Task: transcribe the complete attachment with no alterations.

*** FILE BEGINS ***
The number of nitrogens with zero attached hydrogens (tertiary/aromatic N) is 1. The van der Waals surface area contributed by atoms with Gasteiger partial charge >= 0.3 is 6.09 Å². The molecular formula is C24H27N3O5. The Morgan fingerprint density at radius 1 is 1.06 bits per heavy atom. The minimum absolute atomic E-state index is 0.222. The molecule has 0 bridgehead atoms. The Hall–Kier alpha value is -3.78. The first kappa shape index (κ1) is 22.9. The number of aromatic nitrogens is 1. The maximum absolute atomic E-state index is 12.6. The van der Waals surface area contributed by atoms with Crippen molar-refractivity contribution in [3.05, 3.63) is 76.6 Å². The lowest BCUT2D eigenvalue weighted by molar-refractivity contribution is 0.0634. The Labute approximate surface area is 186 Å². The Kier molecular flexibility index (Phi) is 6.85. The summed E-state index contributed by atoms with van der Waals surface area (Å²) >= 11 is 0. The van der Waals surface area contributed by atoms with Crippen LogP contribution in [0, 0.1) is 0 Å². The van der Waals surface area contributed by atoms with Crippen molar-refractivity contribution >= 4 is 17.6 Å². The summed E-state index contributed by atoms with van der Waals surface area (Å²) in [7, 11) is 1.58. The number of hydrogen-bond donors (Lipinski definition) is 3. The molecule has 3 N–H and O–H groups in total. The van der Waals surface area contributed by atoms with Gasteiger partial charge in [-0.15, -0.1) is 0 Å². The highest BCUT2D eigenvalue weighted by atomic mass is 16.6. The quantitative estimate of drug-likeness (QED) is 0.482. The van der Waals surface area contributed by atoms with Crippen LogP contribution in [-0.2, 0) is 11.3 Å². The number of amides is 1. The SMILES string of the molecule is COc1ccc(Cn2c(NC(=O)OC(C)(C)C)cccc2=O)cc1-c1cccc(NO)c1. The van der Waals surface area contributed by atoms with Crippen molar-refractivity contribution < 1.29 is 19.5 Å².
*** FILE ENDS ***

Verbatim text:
The number of nitrogens with zero attached hydrogens (tertiary/aromatic N) is 1. The van der Waals surface area contributed by atoms with Gasteiger partial charge >= 0.3 is 6.09 Å². The molecular formula is C24H27N3O5. The Morgan fingerprint density at radius 1 is 1.06 bits per heavy atom. The minimum absolute atomic E-state index is 0.222. The molecule has 0 bridgehead atoms. The Hall–Kier alpha value is -3.78. The first kappa shape index (κ1) is 22.9. The number of aromatic nitrogens is 1. The maximum absolute atomic E-state index is 12.6. The van der Waals surface area contributed by atoms with Crippen molar-refractivity contribution in [3.05, 3.63) is 76.6 Å². The lowest BCUT2D eigenvalue weighted by molar-refractivity contribution is 0.0634. The Labute approximate surface area is 186 Å². The Kier molecular flexibility index (Phi) is 6.85. The summed E-state index contributed by atoms with van der Waals surface area (Å²) >= 11 is 0. The van der Waals surface area contributed by atoms with Crippen LogP contribution in [0, 0.1) is 0 Å². The van der Waals surface area contributed by atoms with Crippen molar-refractivity contribution >= 4 is 17.6 Å². The summed E-state index contributed by atoms with van der Waals surface area (Å²) in [7, 11) is 1.58. The number of hydrogen-bond donors (Lipinski definition) is 3. The molecule has 3 N–H and O–H groups in total. The van der Waals surface area contributed by atoms with Gasteiger partial charge in [-0.15, -0.1) is 0 Å². The highest BCUT2D eigenvalue weighted by atomic mass is 16.6. The quantitative estimate of drug-likeness (QED) is 0.482. The van der Waals surface area contributed by atoms with Crippen LogP contribution in [-0.2, 0) is 11.3 Å². The number of amides is 1. The SMILES string of the molecule is COc1ccc(Cn2c(NC(=O)OC(C)(C)C)cccc2=O)cc1-c1cccc(NO)c1. The van der Waals surface area contributed by atoms with Crippen molar-refractivity contribution < 1.29 is 19.5 Å².